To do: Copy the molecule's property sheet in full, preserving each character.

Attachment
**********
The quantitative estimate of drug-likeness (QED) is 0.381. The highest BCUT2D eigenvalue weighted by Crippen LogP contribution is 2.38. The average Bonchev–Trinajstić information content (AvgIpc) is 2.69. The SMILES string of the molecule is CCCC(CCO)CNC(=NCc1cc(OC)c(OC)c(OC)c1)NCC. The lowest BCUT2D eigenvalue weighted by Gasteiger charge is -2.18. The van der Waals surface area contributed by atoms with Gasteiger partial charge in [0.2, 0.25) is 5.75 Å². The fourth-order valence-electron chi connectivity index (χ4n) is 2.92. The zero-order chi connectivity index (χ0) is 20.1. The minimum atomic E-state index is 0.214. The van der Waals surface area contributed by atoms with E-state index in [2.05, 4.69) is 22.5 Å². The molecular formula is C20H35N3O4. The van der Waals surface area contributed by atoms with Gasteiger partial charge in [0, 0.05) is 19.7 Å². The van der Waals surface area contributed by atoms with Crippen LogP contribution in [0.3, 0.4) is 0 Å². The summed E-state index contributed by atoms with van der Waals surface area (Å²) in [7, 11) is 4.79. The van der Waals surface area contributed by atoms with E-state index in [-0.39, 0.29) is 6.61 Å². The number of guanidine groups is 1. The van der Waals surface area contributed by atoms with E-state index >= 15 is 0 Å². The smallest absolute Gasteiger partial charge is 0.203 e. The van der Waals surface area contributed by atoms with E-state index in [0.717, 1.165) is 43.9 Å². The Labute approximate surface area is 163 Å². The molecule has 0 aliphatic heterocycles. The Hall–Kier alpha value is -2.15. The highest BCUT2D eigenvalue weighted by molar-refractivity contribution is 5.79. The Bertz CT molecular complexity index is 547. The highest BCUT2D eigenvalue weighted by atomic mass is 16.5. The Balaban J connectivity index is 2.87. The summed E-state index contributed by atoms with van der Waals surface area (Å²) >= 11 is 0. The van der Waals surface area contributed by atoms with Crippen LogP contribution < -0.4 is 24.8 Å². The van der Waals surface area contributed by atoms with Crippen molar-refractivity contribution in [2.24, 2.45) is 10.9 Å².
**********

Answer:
The quantitative estimate of drug-likeness (QED) is 0.381. The highest BCUT2D eigenvalue weighted by Crippen LogP contribution is 2.38. The average Bonchev–Trinajstić information content (AvgIpc) is 2.69. The SMILES string of the molecule is CCCC(CCO)CNC(=NCc1cc(OC)c(OC)c(OC)c1)NCC. The lowest BCUT2D eigenvalue weighted by Gasteiger charge is -2.18. The van der Waals surface area contributed by atoms with Gasteiger partial charge in [0.2, 0.25) is 5.75 Å². The fourth-order valence-electron chi connectivity index (χ4n) is 2.92. The zero-order chi connectivity index (χ0) is 20.1. The minimum atomic E-state index is 0.214. The van der Waals surface area contributed by atoms with E-state index in [2.05, 4.69) is 22.5 Å². The molecular formula is C20H35N3O4. The van der Waals surface area contributed by atoms with Gasteiger partial charge in [0, 0.05) is 19.7 Å². The van der Waals surface area contributed by atoms with Crippen LogP contribution in [0.3, 0.4) is 0 Å². The summed E-state index contributed by atoms with van der Waals surface area (Å²) in [7, 11) is 4.79. The van der Waals surface area contributed by atoms with E-state index in [-0.39, 0.29) is 6.61 Å². The number of guanidine groups is 1. The van der Waals surface area contributed by atoms with E-state index >= 15 is 0 Å². The smallest absolute Gasteiger partial charge is 0.203 e. The van der Waals surface area contributed by atoms with E-state index in [0.717, 1.165) is 43.9 Å². The Labute approximate surface area is 163 Å². The molecule has 0 aliphatic heterocycles. The Hall–Kier alpha value is -2.15. The highest BCUT2D eigenvalue weighted by molar-refractivity contribution is 5.79. The Bertz CT molecular complexity index is 547. The highest BCUT2D eigenvalue weighted by atomic mass is 16.5. The Balaban J connectivity index is 2.87. The summed E-state index contributed by atoms with van der Waals surface area (Å²) >= 11 is 0. The van der Waals surface area contributed by atoms with Crippen LogP contribution < -0.4 is 24.8 Å². The van der Waals surface area contributed by atoms with Crippen molar-refractivity contribution in [2.24, 2.45) is 10.9 Å².